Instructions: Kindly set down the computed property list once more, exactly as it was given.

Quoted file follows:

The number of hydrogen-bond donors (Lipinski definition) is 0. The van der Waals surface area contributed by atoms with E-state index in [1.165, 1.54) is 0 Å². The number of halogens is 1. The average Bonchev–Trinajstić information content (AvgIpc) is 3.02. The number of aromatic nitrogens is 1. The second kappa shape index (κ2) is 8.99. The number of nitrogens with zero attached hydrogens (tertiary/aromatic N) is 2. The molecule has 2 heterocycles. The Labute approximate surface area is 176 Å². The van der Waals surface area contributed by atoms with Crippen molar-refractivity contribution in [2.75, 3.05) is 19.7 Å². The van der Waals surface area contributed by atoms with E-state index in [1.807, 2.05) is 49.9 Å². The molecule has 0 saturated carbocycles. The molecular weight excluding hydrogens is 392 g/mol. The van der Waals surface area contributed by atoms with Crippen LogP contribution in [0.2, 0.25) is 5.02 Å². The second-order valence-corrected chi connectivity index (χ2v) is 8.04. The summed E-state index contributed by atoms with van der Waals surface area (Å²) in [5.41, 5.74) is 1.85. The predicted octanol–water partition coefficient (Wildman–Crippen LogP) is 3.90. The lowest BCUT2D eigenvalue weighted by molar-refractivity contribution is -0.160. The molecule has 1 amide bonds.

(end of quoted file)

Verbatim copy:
The number of hydrogen-bond donors (Lipinski definition) is 0. The van der Waals surface area contributed by atoms with E-state index in [1.165, 1.54) is 0 Å². The number of halogens is 1. The average Bonchev–Trinajstić information content (AvgIpc) is 3.02. The number of aromatic nitrogens is 1. The second kappa shape index (κ2) is 8.99. The number of nitrogens with zero attached hydrogens (tertiary/aromatic N) is 2. The molecule has 2 heterocycles. The Labute approximate surface area is 176 Å². The van der Waals surface area contributed by atoms with Crippen molar-refractivity contribution in [2.75, 3.05) is 19.7 Å². The van der Waals surface area contributed by atoms with E-state index in [1.807, 2.05) is 49.9 Å². The molecule has 0 saturated carbocycles. The molecular weight excluding hydrogens is 392 g/mol. The van der Waals surface area contributed by atoms with Crippen LogP contribution in [0.2, 0.25) is 5.02 Å². The second-order valence-corrected chi connectivity index (χ2v) is 8.04. The summed E-state index contributed by atoms with van der Waals surface area (Å²) in [5.41, 5.74) is 1.85. The predicted octanol–water partition coefficient (Wildman–Crippen LogP) is 3.90. The lowest BCUT2D eigenvalue weighted by molar-refractivity contribution is -0.160. The molecule has 1 amide bonds.